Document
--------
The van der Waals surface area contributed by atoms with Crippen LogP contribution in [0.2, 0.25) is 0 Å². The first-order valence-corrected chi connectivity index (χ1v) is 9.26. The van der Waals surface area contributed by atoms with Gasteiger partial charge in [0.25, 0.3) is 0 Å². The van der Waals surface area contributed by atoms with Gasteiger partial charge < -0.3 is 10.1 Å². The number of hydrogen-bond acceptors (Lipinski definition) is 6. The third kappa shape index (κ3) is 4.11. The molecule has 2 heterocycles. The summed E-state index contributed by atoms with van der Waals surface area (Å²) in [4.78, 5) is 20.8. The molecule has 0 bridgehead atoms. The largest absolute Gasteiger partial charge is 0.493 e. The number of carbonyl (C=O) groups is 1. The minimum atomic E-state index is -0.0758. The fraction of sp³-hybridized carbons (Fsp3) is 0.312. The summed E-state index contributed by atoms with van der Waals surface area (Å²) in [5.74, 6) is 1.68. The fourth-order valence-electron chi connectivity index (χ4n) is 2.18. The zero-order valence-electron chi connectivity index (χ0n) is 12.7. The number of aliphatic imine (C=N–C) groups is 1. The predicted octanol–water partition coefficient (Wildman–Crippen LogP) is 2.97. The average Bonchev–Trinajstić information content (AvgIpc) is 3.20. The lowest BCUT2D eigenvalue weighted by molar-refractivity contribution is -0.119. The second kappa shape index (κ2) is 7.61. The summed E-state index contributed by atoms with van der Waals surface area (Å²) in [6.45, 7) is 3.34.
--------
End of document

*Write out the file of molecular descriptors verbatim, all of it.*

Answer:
The van der Waals surface area contributed by atoms with Crippen LogP contribution in [0.2, 0.25) is 0 Å². The first-order valence-corrected chi connectivity index (χ1v) is 9.26. The van der Waals surface area contributed by atoms with Gasteiger partial charge in [0.25, 0.3) is 0 Å². The van der Waals surface area contributed by atoms with Gasteiger partial charge < -0.3 is 10.1 Å². The number of hydrogen-bond acceptors (Lipinski definition) is 6. The third kappa shape index (κ3) is 4.11. The molecule has 2 heterocycles. The summed E-state index contributed by atoms with van der Waals surface area (Å²) in [4.78, 5) is 20.8. The molecule has 0 bridgehead atoms. The largest absolute Gasteiger partial charge is 0.493 e. The number of carbonyl (C=O) groups is 1. The minimum atomic E-state index is -0.0758. The fraction of sp³-hybridized carbons (Fsp3) is 0.312. The summed E-state index contributed by atoms with van der Waals surface area (Å²) in [5.74, 6) is 1.68. The fourth-order valence-electron chi connectivity index (χ4n) is 2.18. The zero-order valence-electron chi connectivity index (χ0n) is 12.7. The number of aliphatic imine (C=N–C) groups is 1. The predicted octanol–water partition coefficient (Wildman–Crippen LogP) is 2.97. The average Bonchev–Trinajstić information content (AvgIpc) is 3.20. The lowest BCUT2D eigenvalue weighted by molar-refractivity contribution is -0.119. The second kappa shape index (κ2) is 7.61. The summed E-state index contributed by atoms with van der Waals surface area (Å²) in [6.45, 7) is 3.34.